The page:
Access to care for the adolescent anterior cruciate ligament patient with Medicaid versus private insurance.
ABSTRACT To determine the potential impact of type of health insurance on access to outpatient orthopaedic care for an adolescent patient with an acute anterior cruciate ligament (ACL) tear.
The offices of 42 orthopaedic surgeons in the Greater Cincinnati area, to include Ohio, Indiana, and Kentucky were contacted on 2 separate occasions describing a fictitious 14-year-old male with an acute ACL tear. The 2 calls were separated by a period of 2 to 4 weeks. The independent variable was the patient's insurance status, reported as either Medicaid or private insurance. Statistical comparison of the rates of successful appointment scheduling was performed through the Fisher exact test.
Thirty-eight of 42 Orthopaedic surgery practices (90%) offered the privately insured 14-year-old ACL patient an appointment within 2 weeks, while only 6 of 42 (14%) offered the Medicaid patient such an appointment. The difference in these rates was statistically significant (P<0.0001) with the odds of getting an appointment with private insurance being 57 times higher than that with Medicaid (95% confidence interval: 12.87, 288.62).
Access to orthopaedic care for children on Medicaid continues to be a problem in the United States. Previous pediatric studies have documented that the reason for these discrepancies in access are related primarily to Medicaid reimbursement rates (approximately 23% of private insurance). Ours is the first study to show that these same limitations exist for teenagers with acute knee injuries likely to require surgery.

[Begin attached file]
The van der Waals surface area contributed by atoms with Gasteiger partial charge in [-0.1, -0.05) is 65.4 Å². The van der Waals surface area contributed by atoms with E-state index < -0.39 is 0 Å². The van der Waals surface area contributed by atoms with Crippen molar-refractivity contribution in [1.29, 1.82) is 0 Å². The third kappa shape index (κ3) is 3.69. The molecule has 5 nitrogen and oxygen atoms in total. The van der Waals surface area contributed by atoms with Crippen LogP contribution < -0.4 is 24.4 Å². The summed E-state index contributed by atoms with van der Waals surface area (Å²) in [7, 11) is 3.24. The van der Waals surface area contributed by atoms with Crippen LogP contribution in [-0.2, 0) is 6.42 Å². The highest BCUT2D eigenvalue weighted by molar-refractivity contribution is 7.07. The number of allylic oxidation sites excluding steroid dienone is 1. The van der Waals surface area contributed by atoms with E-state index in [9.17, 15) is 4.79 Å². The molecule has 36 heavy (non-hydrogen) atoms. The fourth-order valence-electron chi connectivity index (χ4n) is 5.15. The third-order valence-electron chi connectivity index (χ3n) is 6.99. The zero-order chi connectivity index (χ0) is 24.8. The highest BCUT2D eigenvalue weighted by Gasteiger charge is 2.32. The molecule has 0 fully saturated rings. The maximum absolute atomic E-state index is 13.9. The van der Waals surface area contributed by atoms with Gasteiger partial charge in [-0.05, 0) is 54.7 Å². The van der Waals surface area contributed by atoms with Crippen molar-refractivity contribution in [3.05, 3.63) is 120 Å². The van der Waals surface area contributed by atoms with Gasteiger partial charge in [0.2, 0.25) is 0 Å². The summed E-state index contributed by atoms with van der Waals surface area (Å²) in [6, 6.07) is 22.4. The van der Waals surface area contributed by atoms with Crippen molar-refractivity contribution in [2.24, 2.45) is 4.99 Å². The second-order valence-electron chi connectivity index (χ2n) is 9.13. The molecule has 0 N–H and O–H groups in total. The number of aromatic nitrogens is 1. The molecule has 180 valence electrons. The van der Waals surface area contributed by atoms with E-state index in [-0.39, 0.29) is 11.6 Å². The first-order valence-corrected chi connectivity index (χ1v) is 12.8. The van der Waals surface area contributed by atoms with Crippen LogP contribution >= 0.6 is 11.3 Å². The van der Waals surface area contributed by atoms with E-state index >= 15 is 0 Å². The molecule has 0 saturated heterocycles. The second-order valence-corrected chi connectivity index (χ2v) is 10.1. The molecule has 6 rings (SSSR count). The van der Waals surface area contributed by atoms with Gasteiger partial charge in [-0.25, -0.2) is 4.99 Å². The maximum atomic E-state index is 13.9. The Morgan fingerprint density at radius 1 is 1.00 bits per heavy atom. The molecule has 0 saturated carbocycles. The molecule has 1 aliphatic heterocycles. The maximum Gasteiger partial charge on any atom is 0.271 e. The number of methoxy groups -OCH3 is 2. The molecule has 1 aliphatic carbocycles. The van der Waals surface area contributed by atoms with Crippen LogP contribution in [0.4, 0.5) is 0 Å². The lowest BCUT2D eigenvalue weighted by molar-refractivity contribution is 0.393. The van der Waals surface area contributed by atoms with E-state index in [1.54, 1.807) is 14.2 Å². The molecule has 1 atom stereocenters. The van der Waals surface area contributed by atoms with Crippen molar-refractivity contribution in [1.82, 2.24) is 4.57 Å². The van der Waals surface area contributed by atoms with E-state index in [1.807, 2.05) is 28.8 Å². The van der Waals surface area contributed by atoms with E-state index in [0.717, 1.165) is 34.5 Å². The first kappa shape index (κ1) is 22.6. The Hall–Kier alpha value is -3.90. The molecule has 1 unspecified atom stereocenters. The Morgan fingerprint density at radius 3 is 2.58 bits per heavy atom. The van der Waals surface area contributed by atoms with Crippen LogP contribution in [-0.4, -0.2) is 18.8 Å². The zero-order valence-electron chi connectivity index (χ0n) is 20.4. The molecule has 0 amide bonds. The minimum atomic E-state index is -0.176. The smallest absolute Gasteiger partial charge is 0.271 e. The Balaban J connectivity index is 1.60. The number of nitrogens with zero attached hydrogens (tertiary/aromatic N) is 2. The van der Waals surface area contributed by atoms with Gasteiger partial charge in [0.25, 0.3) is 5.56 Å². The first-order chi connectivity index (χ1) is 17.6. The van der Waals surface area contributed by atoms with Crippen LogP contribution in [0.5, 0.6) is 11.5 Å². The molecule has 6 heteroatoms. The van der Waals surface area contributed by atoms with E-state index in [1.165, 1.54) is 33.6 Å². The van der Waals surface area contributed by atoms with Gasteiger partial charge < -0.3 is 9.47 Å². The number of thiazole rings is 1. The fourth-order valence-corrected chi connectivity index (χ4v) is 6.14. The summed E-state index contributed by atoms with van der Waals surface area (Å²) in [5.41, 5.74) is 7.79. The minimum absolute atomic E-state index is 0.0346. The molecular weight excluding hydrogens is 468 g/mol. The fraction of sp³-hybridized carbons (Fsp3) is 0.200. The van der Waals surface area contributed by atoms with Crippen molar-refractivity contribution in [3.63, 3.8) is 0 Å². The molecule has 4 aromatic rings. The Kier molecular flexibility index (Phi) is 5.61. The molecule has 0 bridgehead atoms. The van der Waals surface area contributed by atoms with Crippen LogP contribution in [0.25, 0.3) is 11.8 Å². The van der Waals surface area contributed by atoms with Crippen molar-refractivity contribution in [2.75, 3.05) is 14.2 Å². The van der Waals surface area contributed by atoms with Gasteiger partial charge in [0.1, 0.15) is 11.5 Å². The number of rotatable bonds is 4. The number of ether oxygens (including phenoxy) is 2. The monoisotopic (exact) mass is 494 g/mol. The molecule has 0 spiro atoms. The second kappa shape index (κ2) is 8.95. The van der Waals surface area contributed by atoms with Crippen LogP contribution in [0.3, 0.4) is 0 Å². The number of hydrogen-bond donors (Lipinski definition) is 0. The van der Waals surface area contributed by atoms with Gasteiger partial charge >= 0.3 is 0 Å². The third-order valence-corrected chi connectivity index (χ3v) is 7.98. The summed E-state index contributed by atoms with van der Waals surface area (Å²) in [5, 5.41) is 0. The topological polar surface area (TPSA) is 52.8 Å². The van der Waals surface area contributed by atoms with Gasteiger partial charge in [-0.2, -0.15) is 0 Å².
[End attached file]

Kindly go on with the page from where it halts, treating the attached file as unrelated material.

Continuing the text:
The Journal of hand surgery 03/2014; 39(3):534. DOI:10.1016/j.jhsa.2013.11.028 · 1.66 Impact Factor
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ABSTRACT: Access to care is limited for patients with Medicaid with many conditions, but data investigating this relationship in the orthopaedic literature are limited. The purpose of this study was to investigate the relationship between health insurance status and access to care for a diverse group of adult orthopaedic patients, specifically if access to orthopaedic care is influenced by population density or distance from academic teaching hospitals.The Journal of Bone and Joint Surgery 09/2014; 96(18):e156. DOI:10.2106/JBJS.M.01188 · 4.31 Impact Factor
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ABSTRACT: This article explores how a specialty type's local workforce capacity and a specialty practice's location relate to the likelihood of denying care to children covered by Medicaid and the Children's Health Insurance Program (CHIP) while accepting private insurance. Data on discriminatory denials of care to children with public insurance came from an audit study involving 273 practices across seven medical specialties serving children in Cook County, Illinois. These data were linked to physician workforce data and neighborhood poverty data to test for associations with discriminatory denials of public insurance, after adjusting for control variables. In a large metropolitan county, discriminatory denials of specialty care access for publicly insured children were attenuated for specialty types with greater local workforce capacity (odds ratio [OR]: 0.74, 95 percent; confidence interval [CI]: 0.57-0.98) and for practices located in higher-poverty neighborhoods (OR: 0.95, 95 percent; CI: 0.93-0.98). Although limited as a single-site study, our findings support the widespread consensus that payment rates are the strongest driver of decisions to serve patients enrolled in public insurance programs. At a time when state and federal budgets are under strain, ensuring access equity for children covered by Medicaid and CHIP may require policies focused on economic levers tailored based on practice location.Journal of Health Politics Policy and Law 09/2014; DOI:10.1215/03616878-2829214 · 0.96 Impact Factor